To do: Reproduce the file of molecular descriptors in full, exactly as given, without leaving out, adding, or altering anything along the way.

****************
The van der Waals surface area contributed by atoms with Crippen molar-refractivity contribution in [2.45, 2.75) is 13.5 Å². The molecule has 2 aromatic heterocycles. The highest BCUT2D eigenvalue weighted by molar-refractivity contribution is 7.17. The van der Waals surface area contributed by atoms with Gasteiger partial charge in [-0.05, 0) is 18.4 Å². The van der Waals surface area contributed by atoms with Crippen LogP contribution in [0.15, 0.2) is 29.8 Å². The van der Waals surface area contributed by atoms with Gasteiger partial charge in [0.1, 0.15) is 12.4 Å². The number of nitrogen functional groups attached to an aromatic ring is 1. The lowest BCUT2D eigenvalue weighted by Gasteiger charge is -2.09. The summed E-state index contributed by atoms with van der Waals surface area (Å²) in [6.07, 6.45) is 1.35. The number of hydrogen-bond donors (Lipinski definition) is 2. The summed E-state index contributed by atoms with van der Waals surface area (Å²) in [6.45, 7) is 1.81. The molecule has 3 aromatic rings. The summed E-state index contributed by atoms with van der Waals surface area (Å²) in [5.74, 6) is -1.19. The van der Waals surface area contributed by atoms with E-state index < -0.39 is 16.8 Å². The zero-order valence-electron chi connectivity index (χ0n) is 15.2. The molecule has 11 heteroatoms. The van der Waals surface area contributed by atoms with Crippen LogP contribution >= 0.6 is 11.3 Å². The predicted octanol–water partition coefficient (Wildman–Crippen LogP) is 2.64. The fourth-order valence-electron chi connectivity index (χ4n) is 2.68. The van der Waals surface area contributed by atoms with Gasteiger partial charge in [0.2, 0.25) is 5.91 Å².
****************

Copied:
The van der Waals surface area contributed by atoms with Crippen molar-refractivity contribution in [2.45, 2.75) is 13.5 Å². The molecule has 2 aromatic heterocycles. The highest BCUT2D eigenvalue weighted by molar-refractivity contribution is 7.17. The van der Waals surface area contributed by atoms with Gasteiger partial charge in [-0.05, 0) is 18.4 Å². The van der Waals surface area contributed by atoms with Crippen LogP contribution in [0.15, 0.2) is 29.8 Å². The van der Waals surface area contributed by atoms with Gasteiger partial charge in [0.1, 0.15) is 12.4 Å². The number of nitrogen functional groups attached to an aromatic ring is 1. The lowest BCUT2D eigenvalue weighted by Gasteiger charge is -2.09. The summed E-state index contributed by atoms with van der Waals surface area (Å²) in [6.07, 6.45) is 1.35. The number of hydrogen-bond donors (Lipinski definition) is 2. The summed E-state index contributed by atoms with van der Waals surface area (Å²) in [6.45, 7) is 1.81. The molecule has 3 aromatic rings. The summed E-state index contributed by atoms with van der Waals surface area (Å²) in [5.74, 6) is -1.19. The van der Waals surface area contributed by atoms with E-state index < -0.39 is 16.8 Å². The zero-order valence-electron chi connectivity index (χ0n) is 15.2. The molecule has 11 heteroatoms. The van der Waals surface area contributed by atoms with Crippen LogP contribution >= 0.6 is 11.3 Å². The predicted octanol–water partition coefficient (Wildman–Crippen LogP) is 2.64. The fourth-order valence-electron chi connectivity index (χ4n) is 2.68. The van der Waals surface area contributed by atoms with Gasteiger partial charge in [0.2, 0.25) is 5.91 Å².